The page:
Image via Tony Briffa

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  • Ryan

    I thought he was elected mayor of Hobsons Bay near Melbourne, not Melbourne itself…

  • Marriage Equality

    elected mayor of HOBSON’S BAY (outside of Melbourne)… NOT Melbourne.

  • ewe

    “I am not male or female but both.” We should all be so conscious of that very true fact.

  • Panserbjorne

    Regardless of whatever political office he might win, Tony Briffa is an inspiration. Thank you, Queerty, and Mr. Villarreal, for posting this.

  • Mike in Asheville

    Wow, Daniel and Queerty, two great posts in a row!

    And aren’t we all both male and female? Great story.

  • amo

    Wow, it’s so nice when queerty writes something non-asshole-y.

    Not a fan of the the word “openly” in regard to QQUILT*BAGs though. “Out” is better.

  • Zoe Brain

    6 comments, and no-one’s chimed in about how Intersex people are riding on GLB coat-tails, that it has nothing to do with sexual orientation, we should fight our own battles etc ?


    Things are improving. And apart from a minor glitch re mayor of 10,000-pop Hobson’s Bay not 4 million pop Melbourne, accurate and sympathetic. Well done, Queerty. And thanks.

  • Interesting

    @Zoe Brain: Well, give it enough time, someone will chime in with just that sort of comment.

    On the positive side, this is a great story. Its sad that societal norms will do things to people that they even have to overcome like this.

  • Riker

    @Zoe Brain: Intersex people are a tiny minority of a tiny minority, and so there aren’t nearly as many activists, bloggers etc. They also acknowledge that their problem is purely medical and they have a real medical disorder. They realize that they are somewhere between male and female, and they don’t want people who DO fall on one side or the other to create special rules for them or change what we call ourselves. They don’t rant about rich white cis trans-exterminationist gay male privilege.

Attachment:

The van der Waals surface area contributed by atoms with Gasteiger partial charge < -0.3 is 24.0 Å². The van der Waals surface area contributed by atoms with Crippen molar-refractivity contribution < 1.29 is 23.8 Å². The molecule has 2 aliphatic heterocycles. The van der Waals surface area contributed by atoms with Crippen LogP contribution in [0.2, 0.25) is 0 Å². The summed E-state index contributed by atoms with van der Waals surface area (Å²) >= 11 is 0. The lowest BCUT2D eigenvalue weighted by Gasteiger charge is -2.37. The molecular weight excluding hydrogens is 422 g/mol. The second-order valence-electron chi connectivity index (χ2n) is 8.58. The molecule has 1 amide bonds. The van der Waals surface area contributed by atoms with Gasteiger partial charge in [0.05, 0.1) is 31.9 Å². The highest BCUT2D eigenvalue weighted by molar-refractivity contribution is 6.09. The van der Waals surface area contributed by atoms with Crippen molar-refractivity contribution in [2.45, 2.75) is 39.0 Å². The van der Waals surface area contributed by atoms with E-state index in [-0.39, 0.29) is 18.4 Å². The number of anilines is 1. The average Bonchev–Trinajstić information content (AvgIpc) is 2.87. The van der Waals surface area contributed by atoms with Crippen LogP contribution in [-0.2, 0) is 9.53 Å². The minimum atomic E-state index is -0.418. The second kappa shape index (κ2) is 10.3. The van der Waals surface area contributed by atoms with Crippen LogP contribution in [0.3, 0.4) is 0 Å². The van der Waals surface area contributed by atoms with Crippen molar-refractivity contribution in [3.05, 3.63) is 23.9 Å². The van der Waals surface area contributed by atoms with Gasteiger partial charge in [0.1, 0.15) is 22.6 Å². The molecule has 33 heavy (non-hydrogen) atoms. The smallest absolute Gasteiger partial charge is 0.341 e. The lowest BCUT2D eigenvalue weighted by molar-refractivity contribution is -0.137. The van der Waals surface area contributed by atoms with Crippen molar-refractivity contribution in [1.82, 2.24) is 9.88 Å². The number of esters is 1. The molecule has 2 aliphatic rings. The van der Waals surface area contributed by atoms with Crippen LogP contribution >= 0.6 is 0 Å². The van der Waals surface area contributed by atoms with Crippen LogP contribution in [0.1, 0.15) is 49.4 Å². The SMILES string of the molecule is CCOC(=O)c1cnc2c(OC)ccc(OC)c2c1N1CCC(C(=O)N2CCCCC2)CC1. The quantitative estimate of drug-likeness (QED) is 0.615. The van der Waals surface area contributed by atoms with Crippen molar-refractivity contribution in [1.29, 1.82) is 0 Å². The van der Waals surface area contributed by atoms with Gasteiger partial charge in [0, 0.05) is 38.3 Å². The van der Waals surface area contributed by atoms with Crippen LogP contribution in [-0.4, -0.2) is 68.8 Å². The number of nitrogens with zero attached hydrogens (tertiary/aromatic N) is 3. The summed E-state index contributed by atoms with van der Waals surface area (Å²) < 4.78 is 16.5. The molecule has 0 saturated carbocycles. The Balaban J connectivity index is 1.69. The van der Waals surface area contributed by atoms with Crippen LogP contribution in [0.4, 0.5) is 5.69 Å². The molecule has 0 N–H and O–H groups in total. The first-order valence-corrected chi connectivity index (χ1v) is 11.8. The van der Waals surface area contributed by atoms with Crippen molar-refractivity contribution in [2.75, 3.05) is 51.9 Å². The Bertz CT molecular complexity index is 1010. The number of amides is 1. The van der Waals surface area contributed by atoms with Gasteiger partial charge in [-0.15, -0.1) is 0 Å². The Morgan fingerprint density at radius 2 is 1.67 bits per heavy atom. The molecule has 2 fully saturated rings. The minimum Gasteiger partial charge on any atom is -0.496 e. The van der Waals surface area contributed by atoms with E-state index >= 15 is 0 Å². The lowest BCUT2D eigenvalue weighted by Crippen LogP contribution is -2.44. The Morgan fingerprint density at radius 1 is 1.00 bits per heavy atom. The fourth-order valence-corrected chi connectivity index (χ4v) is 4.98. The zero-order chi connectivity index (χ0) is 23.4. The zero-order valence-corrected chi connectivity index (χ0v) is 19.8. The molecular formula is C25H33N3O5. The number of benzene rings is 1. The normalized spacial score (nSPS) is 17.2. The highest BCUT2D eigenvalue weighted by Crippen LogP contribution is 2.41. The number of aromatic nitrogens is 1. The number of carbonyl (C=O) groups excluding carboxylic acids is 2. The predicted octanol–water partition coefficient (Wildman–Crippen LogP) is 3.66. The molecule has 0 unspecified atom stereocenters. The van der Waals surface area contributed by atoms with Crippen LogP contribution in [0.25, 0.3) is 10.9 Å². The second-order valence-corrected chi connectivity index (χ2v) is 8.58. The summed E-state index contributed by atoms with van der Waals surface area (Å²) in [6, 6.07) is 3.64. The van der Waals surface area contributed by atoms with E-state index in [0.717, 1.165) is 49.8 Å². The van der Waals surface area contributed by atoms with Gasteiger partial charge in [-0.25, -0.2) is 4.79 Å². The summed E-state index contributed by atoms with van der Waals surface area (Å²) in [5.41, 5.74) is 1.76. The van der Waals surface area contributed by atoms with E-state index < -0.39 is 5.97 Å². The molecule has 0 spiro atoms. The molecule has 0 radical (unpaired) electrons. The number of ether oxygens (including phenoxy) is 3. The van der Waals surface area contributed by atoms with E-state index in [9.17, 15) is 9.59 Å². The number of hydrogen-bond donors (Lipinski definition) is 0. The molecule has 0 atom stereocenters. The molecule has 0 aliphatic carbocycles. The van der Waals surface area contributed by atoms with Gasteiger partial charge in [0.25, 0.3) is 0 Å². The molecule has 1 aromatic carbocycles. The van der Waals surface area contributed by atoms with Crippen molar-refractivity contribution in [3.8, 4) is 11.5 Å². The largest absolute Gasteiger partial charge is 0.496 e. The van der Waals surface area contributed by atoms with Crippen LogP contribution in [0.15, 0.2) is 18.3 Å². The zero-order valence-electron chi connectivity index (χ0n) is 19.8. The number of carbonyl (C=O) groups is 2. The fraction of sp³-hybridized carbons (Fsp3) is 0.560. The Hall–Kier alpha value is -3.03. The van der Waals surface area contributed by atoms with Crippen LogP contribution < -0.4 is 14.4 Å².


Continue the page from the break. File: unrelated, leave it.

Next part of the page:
So no, I have no problem at all with intersex people. None at all.

  • Angela Erde

    @Riker: Intersex people a “Intersex people are a tiny minority of a tiny minority”… since when is 4% of the human population worldwide a “tiny minority”?

  • Angela Erde

    @Riker: Intersex people a “Intersex people are a tiny minority of a tiny minority”… since when is 4% of the human population worldwide a “tiny minority”?

    Intersex, Riker, is also most certainly NOT a medical disorder. It is a range of natural biological variations.

    This may help:

  • Aiden

    @Riker: A lot of trans people haven’t don’t say those things either, but don’t let me stop you from generalizing.

  • Interesting

    @Riker: <classic example of the Jim Crow south analogy where the whites would say 'we don't have a problem with the niggers. just the one's that complain." And before you say it, no, there is no difference in terms of the value of the analogy between the situations other than one that you will now try to create.